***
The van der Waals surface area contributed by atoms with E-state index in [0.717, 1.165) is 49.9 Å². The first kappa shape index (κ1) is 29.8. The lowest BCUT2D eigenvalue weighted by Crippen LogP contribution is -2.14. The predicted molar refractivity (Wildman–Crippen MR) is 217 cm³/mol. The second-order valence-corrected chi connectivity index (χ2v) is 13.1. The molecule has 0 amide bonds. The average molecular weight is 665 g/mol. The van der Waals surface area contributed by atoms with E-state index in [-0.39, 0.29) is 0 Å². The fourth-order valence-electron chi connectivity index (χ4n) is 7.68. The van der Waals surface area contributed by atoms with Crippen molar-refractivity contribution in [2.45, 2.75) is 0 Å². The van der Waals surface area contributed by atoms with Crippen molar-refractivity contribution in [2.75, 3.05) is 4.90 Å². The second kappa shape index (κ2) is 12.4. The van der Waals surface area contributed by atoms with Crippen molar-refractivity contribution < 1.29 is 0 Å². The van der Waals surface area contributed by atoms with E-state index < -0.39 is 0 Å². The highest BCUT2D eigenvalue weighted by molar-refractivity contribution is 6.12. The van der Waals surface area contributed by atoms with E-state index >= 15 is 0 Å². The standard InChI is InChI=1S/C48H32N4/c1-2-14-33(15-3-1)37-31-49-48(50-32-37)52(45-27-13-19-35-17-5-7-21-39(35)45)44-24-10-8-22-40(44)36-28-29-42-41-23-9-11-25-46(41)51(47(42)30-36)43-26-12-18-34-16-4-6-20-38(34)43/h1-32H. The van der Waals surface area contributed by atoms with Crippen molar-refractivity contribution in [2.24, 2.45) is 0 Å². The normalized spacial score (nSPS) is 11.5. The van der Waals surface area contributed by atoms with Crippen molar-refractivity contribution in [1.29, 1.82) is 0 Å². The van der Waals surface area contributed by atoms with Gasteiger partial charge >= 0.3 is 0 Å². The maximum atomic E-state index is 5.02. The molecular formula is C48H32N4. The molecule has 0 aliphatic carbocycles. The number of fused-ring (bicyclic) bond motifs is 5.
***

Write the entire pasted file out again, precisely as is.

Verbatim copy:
The van der Waals surface area contributed by atoms with E-state index in [0.717, 1.165) is 49.9 Å². The first kappa shape index (κ1) is 29.8. The lowest BCUT2D eigenvalue weighted by Crippen LogP contribution is -2.14. The predicted molar refractivity (Wildman–Crippen MR) is 217 cm³/mol. The second-order valence-corrected chi connectivity index (χ2v) is 13.1. The molecule has 0 amide bonds. The average molecular weight is 665 g/mol. The van der Waals surface area contributed by atoms with E-state index in [-0.39, 0.29) is 0 Å². The fourth-order valence-electron chi connectivity index (χ4n) is 7.68. The van der Waals surface area contributed by atoms with Crippen molar-refractivity contribution in [2.45, 2.75) is 0 Å². The van der Waals surface area contributed by atoms with Crippen molar-refractivity contribution in [2.75, 3.05) is 4.90 Å². The second kappa shape index (κ2) is 12.4. The van der Waals surface area contributed by atoms with Crippen molar-refractivity contribution < 1.29 is 0 Å². The van der Waals surface area contributed by atoms with E-state index < -0.39 is 0 Å². The highest BCUT2D eigenvalue weighted by molar-refractivity contribution is 6.12. The van der Waals surface area contributed by atoms with E-state index >= 15 is 0 Å². The standard InChI is InChI=1S/C48H32N4/c1-2-14-33(15-3-1)37-31-49-48(50-32-37)52(45-27-13-19-35-17-5-7-21-39(35)45)44-24-10-8-22-40(44)36-28-29-42-41-23-9-11-25-46(41)51(47(42)30-36)43-26-12-18-34-16-4-6-20-38(34)43/h1-32H. The van der Waals surface area contributed by atoms with Crippen molar-refractivity contribution in [2.24, 2.45) is 0 Å². The normalized spacial score (nSPS) is 11.5. The van der Waals surface area contributed by atoms with Crippen molar-refractivity contribution in [1.29, 1.82) is 0 Å². The van der Waals surface area contributed by atoms with Gasteiger partial charge >= 0.3 is 0 Å². The maximum atomic E-state index is 5.02. The molecular formula is C48H32N4. The molecule has 0 aliphatic carbocycles. The number of fused-ring (bicyclic) bond motifs is 5.